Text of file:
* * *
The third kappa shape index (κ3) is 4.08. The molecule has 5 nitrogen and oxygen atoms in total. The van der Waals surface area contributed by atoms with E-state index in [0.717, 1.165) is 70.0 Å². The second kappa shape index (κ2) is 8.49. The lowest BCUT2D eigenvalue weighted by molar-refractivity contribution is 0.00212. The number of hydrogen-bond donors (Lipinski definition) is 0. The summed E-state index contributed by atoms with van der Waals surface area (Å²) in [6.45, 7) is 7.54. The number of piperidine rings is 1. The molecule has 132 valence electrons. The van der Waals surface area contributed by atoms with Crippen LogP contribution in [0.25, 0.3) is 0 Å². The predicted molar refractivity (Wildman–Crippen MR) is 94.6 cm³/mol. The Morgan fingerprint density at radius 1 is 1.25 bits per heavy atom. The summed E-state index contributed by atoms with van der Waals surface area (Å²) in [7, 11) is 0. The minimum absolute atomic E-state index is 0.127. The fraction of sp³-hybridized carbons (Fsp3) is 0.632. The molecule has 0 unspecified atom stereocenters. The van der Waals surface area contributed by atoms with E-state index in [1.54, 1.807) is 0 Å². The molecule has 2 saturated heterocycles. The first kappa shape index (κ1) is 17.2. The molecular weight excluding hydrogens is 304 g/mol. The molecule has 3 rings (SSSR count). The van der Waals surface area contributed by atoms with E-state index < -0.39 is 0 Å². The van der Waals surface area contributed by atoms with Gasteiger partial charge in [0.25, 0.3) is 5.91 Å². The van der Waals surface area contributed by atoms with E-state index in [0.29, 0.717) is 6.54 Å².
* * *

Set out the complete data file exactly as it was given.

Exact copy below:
The third kappa shape index (κ3) is 4.08. The molecule has 5 nitrogen and oxygen atoms in total. The van der Waals surface area contributed by atoms with E-state index in [0.717, 1.165) is 70.0 Å². The second kappa shape index (κ2) is 8.49. The lowest BCUT2D eigenvalue weighted by molar-refractivity contribution is 0.00212. The number of hydrogen-bond donors (Lipinski definition) is 0. The summed E-state index contributed by atoms with van der Waals surface area (Å²) in [6.45, 7) is 7.54. The number of piperidine rings is 1. The molecule has 132 valence electrons. The van der Waals surface area contributed by atoms with Crippen LogP contribution in [0.25, 0.3) is 0 Å². The predicted molar refractivity (Wildman–Crippen MR) is 94.6 cm³/mol. The Morgan fingerprint density at radius 1 is 1.25 bits per heavy atom. The summed E-state index contributed by atoms with van der Waals surface area (Å²) in [7, 11) is 0. The minimum absolute atomic E-state index is 0.127. The fraction of sp³-hybridized carbons (Fsp3) is 0.632. The molecule has 0 unspecified atom stereocenters. The van der Waals surface area contributed by atoms with E-state index in [1.54, 1.807) is 0 Å². The molecule has 2 saturated heterocycles. The first kappa shape index (κ1) is 17.2. The molecular weight excluding hydrogens is 304 g/mol. The molecule has 3 rings (SSSR count). The van der Waals surface area contributed by atoms with E-state index < -0.39 is 0 Å². The van der Waals surface area contributed by atoms with Gasteiger partial charge in [0.25, 0.3) is 5.91 Å². The van der Waals surface area contributed by atoms with E-state index in [0.29, 0.717) is 6.54 Å².